The secretion and absorption do not occur in the crop.
Because the intima limitation, but crop of Periplaneta to be
permeable to free fatty acid.
Digestion can occur because salivary enzymes pass back with
the food and midgut enzymes are regurgitated forward.
The proventricular valve prevents the movement of solid food,
but not the regurgitation of fluids.
Generally a grinding function (muscular structure); various
Modified control the passage of food; retaining food (valve).
Muscular spincter:
Gizzard lined with teeth:
Backwardly pointing spines:
The proventriculus projects into
the crop and armed with spines:
Cockroaches and crickets have sclerotized plates
or teeth (denticles) for breaking up food
Denticles absent in fluid feeders
Fleas have spines for rupturing RBC
Bees have denticles (mobile lips) arranged as
sieve-like spines to strain pollen from the nectar.
The pollen is collected as a bolus and passed to the
midgut for digestion while the nectar is retained in
the crop for regurgitation to be formed into honey,
back at the hive (honey = bee barf!).
Midgut 中腸
Digestion and absorption
Most distinctive midgut cells are tall and columnar
with regular microvilli forming a brush-border on
the lumen side.
The microvilli supported by abundant of actin
filaments, great increase the area of the cell
membrane for nutrients absorption.
Schistocerca americana: 9000 microvilli/cell
about 500cm2 total midgut lumen area.
Cell types of midgut
Columnar cells: principle cells;
Regenerative cells: group in nidi
Goblet cells: single cell distribution
Endocrine cells: single cell distribution
Gastric caecae:
Columnar cells
Principle cells
Endodermal origin,
microvilli and folds
Digestive enzymes
synthesis and secretion
Nutrients absorption
These columnar cells contain abundant
mitochondria, ER, Golgi bodies and serve to both
secrete digestive enzymes and absorb the
products of digestion. The digestive enzyme
secreted by exocytosis or apocrine secretion.
The columnar cells have tight junctions and
septate desmosome and are covered by a
basement membrane on the hemolymph side
Regenerative cells再生細胞
Columnar cell regenerate
Midgut cells regenerate at the rate of 40-120 hours
group in nidi
The midgut is surrounded by poorly developed layers of muscles
over the epidermal cells. In the converse of the foregut, the
circular muscles cover the columnar cells with the longitudinal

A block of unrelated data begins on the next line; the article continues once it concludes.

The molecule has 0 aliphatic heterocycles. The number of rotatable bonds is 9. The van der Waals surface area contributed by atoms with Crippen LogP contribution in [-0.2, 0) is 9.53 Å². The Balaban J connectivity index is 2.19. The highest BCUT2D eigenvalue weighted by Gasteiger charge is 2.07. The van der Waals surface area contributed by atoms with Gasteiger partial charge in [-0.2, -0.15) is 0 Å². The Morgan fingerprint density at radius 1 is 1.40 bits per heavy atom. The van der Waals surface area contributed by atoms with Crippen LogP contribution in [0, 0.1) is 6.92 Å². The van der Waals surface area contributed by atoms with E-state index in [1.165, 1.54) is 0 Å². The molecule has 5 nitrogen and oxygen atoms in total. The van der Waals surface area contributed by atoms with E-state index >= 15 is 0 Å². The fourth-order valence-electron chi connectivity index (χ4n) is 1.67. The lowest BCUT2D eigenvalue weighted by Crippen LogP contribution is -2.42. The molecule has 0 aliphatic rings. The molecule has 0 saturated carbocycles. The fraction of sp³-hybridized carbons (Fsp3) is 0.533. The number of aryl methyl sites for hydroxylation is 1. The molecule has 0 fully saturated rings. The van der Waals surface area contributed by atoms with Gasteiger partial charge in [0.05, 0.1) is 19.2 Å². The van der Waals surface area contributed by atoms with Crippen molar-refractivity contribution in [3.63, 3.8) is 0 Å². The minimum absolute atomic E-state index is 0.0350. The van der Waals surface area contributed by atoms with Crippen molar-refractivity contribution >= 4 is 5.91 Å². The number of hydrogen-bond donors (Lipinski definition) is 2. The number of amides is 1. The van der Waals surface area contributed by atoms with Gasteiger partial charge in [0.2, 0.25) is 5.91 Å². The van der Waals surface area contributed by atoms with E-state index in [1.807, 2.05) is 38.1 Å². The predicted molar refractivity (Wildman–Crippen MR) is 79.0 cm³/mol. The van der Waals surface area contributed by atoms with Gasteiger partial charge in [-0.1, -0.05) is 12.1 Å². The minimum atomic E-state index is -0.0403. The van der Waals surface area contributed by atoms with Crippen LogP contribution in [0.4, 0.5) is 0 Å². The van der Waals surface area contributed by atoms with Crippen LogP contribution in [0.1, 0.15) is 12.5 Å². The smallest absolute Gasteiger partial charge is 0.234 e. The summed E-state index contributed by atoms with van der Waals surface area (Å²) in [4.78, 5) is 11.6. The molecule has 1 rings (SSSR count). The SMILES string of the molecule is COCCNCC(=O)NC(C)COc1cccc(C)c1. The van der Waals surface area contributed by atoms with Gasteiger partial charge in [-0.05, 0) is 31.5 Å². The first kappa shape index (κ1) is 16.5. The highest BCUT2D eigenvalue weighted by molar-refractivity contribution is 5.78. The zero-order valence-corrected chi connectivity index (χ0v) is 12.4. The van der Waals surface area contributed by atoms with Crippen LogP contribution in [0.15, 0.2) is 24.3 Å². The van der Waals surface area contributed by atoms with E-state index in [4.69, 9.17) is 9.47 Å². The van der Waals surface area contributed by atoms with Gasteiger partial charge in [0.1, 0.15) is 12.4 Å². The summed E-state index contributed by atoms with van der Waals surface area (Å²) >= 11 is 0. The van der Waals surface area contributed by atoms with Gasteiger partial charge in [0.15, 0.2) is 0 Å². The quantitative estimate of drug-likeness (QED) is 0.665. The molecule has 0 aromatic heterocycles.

muscles on the hemolymph side. The muscle layers are bounded
by a thin connective tissue sheath.
Goblet cells杯狀細胞
single cell distribution
Regulate the ion transport:
potassium ion
Processing of K+ transport:
[V-ATPase → H+ pump]
[K+/H+ antiporter]
[ it’s high energy consumption
(10% of total ATP)]
Goblet cells occur in the midgut of Lepidoptera and
Trichoptera. They secrete K+ from the hemolymph
into the lumen of the intestine.
They are especially important in Lepidoptera larvae
where the midgut is alkaline. This is important
because both the toxin of Bacillus thuringiensis and
baculovirus are active in lepidopteran larvae because
of the alkalinity (pH 10) of the midgut.
Goblet cells may also assist in excreting excess K+
from the hemolymph. They may also participate in
storage excretion of metals.
Deposit excretion and discharge during moult.
Rhodinus: hemoglobin→hematin
Endocrine cells內泌細胞
single cell distribution
Involved in the regulation of enzyme production
Insulin family: glucagons, somatostatin, β-endorphins
Tachykinin family: myotropins: as cardioaccelerators
stimulate muscle contraction
FMRF Famide-immunoreactive peptides
function in digestion
Allatostatin-like peptides: regulate CA activity
Gastric caecae胃盲囊:
Increase the surface area for secretion and absorption
Create a countercurrent flow within the gut for efficient
of digestion and absorption
Food detoxification: secondary compounds
Peritrophic Membrane圍食膜
Peritrophic membrane: peritrophic matrix (PM)
Consists of chitin microfibrils, proteins, carbohydrates
PM consist of chitin and proteins, is secreted by the midgut
cells, function as a wall to separate the food from midgut
epithelium, and they does not invaginate into the cecae.
Composition - chitin and protein: 3.7-12.9% chitin; 21–47 %
protein. Insects secrete no mucous and the PM is chitin which
is composed of acetylglucosamine -a mucopolysaccharide.
Biochemically mucopolysaccha-rides and mucoprotein and
chito-protein are closely related.
Functions of Peritrophic membran
Selective permeability
Digestion area: enzymes binding
Barrier of microorganism
PM is present in most insects whether they feed
on solid food or only fluids. For prevent the food
particle contact withthe epithelial cells of midgut,
avoiding damage. The PM is absent in Homoptera
and Heteroptera that feed only on plant juices.
Harmful chemical, like tannic acid, may be keep
at the small pockets which formed by PM, and then
eliminate with feces. These phytophagous insects
must have certain physicochemical properties of
the matrix in the pockets.
The PM likely acts as a barrier to micro-organisms
thus reducing infection by protecting the gut
epithelium from abrasions by the food and as a
barrier to bacteria.
Efficient for enzyme activity.
Digestive enzyme binding
PM pores are up to 0.2μm across and act as an
ultrafilter to screen out large molecules. No
hindrance to digestion products or digestive
P.M. permeable both ways to H2O, salts, acids,
mono- and disaccharides and amino acids. High
M.W. sugars (starch) and proteins (casein, albumin,
gelatin) are retained.
Diptera: 4-5 nm
Grashopper: 25-35nm
Types of PM formation
Type I: PM secret from whole cells of midgut
Orthoptera, Odonata, Coleoptera, Hymenoptera
Ephemeroptera, Lepidoptera larvae
This type is a delamination from the whole surface of
the midgut.